The Department of Justice announced two defendants have been charged with fraud for the 2022 Frosties NFT rug pull scheme.
Ethan Nguyen and Andre LLacuna were known by the user names ‘Frostie’ and ‘heyandre’ online in the crypto and NFTs space, and now face up to 20 years in jail for what the DOJ consider a non-fungible token fraud and money laundering scheme.
$1 Million NFT Fraud Scheme
The charges include conspiracy to commit wire fraud and defraud NFT investors out of a million dollars, transferring invested funds to their crypto wallets rather than provide the benefits advertised to buyers of Frosties NFTs.
Frosties NFT arrest charges
Read the full DOJ release from March 24th at here at justice.gov.
The press release goes on to quote US attorney Damian Williams:
‘NFTs have been around for several years, but recently mainstream interest has skyrocketed. Where there is money to be made, fraudsters will look for ways to steal it. When Frosties NFTs sold out, they pulled the rug out from under the victims, immediately shutting down the website and transferring the money. Our job as prosecutors and law enforcement is to protect investors from swindlers looking for a payday.’
Just before being arrested, Nguyen and LLacuna were promoting another new NFT project called Embers, which was expected to be one of the latest NFT drops and generate another $1.5 million – scheduled for today March 26th. That second NFT rug pull scam was averted just in time.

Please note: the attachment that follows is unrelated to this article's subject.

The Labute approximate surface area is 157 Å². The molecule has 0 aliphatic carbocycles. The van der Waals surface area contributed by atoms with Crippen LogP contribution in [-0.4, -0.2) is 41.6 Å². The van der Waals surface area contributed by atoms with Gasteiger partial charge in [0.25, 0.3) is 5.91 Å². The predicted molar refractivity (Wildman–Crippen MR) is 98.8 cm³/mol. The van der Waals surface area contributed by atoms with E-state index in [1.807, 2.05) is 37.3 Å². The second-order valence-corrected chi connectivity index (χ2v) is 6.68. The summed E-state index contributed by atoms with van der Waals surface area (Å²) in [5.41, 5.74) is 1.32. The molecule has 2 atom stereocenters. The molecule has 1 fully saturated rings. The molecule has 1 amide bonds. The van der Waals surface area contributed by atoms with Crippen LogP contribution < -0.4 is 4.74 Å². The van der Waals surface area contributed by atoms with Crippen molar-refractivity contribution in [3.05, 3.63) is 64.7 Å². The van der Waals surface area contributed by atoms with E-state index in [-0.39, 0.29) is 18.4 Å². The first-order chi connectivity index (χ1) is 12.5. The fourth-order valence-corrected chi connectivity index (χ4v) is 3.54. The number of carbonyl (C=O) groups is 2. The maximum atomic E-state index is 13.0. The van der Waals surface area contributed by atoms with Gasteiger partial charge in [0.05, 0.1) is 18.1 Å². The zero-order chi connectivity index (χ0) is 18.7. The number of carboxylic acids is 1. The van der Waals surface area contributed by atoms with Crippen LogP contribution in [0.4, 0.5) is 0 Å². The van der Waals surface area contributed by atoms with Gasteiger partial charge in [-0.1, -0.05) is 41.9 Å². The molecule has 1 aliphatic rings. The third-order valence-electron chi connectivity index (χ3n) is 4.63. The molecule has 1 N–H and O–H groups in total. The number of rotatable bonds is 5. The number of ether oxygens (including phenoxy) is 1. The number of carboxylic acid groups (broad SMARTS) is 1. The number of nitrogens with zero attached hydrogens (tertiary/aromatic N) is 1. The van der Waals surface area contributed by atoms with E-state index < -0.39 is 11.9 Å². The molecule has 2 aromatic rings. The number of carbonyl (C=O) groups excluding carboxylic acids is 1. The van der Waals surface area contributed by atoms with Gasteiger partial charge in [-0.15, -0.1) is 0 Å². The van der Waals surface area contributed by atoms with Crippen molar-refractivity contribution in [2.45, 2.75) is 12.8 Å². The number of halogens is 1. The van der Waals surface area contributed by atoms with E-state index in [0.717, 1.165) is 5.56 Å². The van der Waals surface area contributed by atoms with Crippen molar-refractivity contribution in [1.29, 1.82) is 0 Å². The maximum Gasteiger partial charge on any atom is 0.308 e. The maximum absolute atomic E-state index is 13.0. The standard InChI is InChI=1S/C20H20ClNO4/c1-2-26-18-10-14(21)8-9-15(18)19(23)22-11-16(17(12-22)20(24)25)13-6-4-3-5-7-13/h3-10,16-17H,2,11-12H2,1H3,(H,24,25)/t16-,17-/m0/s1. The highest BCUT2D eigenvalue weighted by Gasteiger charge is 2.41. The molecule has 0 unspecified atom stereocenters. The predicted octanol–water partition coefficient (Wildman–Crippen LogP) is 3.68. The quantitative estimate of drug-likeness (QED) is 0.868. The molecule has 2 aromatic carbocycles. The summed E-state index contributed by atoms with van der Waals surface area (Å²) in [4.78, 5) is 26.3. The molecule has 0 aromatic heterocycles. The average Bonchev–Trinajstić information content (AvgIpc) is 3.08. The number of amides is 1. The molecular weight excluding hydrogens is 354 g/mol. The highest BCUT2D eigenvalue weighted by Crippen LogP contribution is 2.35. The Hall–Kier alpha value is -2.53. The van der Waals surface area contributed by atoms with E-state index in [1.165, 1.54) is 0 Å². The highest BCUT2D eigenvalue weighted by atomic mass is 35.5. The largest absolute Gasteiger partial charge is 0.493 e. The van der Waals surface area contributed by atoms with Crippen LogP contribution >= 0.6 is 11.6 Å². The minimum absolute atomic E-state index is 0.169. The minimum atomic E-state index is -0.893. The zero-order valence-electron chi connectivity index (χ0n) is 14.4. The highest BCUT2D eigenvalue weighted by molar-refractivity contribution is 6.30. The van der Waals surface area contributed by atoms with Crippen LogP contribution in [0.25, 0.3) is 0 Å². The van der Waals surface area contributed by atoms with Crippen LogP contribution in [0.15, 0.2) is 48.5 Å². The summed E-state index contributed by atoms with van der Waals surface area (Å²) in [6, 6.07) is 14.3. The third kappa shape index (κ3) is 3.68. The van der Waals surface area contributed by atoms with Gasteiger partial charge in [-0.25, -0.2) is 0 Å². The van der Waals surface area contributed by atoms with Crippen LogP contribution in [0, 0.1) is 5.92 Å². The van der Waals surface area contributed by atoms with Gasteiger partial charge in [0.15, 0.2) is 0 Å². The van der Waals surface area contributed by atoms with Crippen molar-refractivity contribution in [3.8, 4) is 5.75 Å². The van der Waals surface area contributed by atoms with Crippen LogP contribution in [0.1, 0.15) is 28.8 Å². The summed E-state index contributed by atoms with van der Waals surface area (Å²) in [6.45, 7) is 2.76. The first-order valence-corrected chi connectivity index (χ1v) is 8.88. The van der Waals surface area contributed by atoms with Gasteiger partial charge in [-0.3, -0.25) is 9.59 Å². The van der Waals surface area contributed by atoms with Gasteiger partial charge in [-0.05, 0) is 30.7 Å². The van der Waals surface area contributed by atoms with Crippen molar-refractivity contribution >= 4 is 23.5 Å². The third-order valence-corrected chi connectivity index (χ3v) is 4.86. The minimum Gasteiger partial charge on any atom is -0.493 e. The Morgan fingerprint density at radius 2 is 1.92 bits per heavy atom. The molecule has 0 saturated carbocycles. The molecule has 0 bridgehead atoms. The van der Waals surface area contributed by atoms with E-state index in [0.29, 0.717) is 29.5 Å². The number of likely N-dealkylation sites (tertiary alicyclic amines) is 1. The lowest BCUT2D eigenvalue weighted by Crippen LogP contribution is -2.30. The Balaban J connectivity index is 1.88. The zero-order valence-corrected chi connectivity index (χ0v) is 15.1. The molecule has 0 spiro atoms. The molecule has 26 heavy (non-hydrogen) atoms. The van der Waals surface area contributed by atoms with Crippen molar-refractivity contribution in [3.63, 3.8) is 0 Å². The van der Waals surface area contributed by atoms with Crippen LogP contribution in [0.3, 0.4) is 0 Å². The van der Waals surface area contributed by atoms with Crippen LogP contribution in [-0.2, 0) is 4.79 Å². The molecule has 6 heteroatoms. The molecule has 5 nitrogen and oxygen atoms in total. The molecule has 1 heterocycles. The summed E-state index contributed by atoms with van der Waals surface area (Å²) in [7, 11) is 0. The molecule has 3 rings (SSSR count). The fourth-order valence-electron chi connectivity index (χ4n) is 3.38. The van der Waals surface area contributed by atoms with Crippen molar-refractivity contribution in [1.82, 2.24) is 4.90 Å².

Exlawyer.eth on Twitter posted a detailed tweet thread on how the two NFT scammers were caught:
Today, two 20 year olds who rug pulled for at least $1.1 million with "Frosties" were charged for wire fraud and related crimes. A
First, disclosures: I am not a criminal lawyer and I have never practiced criminal law. Nothing here should be construed as legal advice.
— exlawyer.eth/tez (@exlawyernft) March 25, 2022
As he points out, the news of their arrests is potentially bullish for NFTs as it will act as a deterrent to future scammers planning NFT rug pulls, and shows there are techniques and laws on the books to deal with NFT scams – governments shouldn’t need to pass any onerous regulations.
The news was picked up by Yahoo Finance and Protocol who quoted a former director of the Blockchain Intelligence Group, Mike Fasanello, as saying the digital assets space is arguably ‘proving to be a more transparent system than fiat‘.
It follows on from exciting news that Bored Ape Yacht Club makers Yuga Labs will be launching a Metaverse project of their own in April.
There has also been a lot of buzz around ApeCoin, a new cryptocurrency with the ticker APE that will play a role as a governance token in that metaverse. APE has recently pumped above $15 helped by a Bitcoin rally to above $47,000.
NFT price floors have been holding strong or increasing in recent days, notably the Azuki price floor is up 5.7% in the last 24 hours, a top 5 ranked NFT collection.
Unfortunately some investors are still falling prey to scams such as a $500k NFT airdrop scam we reported on yesterday.
While an NFT ‘rug pull’ is where developers shut down and leave a project with investor funds (pulling the rug out from under them) airdrop scams work in a slightly different way. The victim is promised that some promotional NFTs or crypto will be airdropped to them if they connect their wallet on a fake website – when they do so, any funds in their wallet are drained and stolen.
Cryptoassets are a highly volatile unregulated investment product.